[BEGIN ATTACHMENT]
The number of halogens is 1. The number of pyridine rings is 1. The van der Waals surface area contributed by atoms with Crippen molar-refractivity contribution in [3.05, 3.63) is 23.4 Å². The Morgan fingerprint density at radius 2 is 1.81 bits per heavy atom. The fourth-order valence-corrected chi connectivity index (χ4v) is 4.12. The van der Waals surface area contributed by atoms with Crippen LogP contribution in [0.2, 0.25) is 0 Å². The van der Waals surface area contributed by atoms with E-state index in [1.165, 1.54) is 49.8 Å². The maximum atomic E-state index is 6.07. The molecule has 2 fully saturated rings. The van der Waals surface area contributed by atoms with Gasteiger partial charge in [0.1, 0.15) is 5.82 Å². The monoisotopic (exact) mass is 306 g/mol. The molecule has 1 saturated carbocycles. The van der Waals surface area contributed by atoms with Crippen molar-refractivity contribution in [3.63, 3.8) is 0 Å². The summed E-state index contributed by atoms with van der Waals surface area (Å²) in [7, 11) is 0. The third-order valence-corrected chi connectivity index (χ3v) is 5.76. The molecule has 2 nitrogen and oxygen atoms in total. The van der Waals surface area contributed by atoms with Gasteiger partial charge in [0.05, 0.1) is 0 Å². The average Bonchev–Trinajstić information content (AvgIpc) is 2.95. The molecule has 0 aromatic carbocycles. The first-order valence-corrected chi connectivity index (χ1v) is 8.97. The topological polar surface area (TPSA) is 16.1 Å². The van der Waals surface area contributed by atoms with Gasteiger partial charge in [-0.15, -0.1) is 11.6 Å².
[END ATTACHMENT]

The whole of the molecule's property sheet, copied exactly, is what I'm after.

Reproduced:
The number of halogens is 1. The number of pyridine rings is 1. The van der Waals surface area contributed by atoms with Crippen molar-refractivity contribution in [3.05, 3.63) is 23.4 Å². The Morgan fingerprint density at radius 2 is 1.81 bits per heavy atom. The fourth-order valence-corrected chi connectivity index (χ4v) is 4.12. The van der Waals surface area contributed by atoms with Crippen LogP contribution in [0.2, 0.25) is 0 Å². The van der Waals surface area contributed by atoms with E-state index in [1.165, 1.54) is 49.8 Å². The maximum atomic E-state index is 6.07. The molecule has 2 fully saturated rings. The van der Waals surface area contributed by atoms with Gasteiger partial charge in [0.1, 0.15) is 5.82 Å². The monoisotopic (exact) mass is 306 g/mol. The molecule has 1 saturated carbocycles. The van der Waals surface area contributed by atoms with Crippen molar-refractivity contribution in [3.63, 3.8) is 0 Å². The summed E-state index contributed by atoms with van der Waals surface area (Å²) in [7, 11) is 0. The third-order valence-corrected chi connectivity index (χ3v) is 5.76. The molecule has 2 nitrogen and oxygen atoms in total. The van der Waals surface area contributed by atoms with Gasteiger partial charge in [0.05, 0.1) is 0 Å². The average Bonchev–Trinajstić information content (AvgIpc) is 2.95. The molecule has 0 aromatic carbocycles. The first-order valence-corrected chi connectivity index (χ1v) is 8.97. The topological polar surface area (TPSA) is 16.1 Å². The van der Waals surface area contributed by atoms with Gasteiger partial charge in [-0.15, -0.1) is 11.6 Å².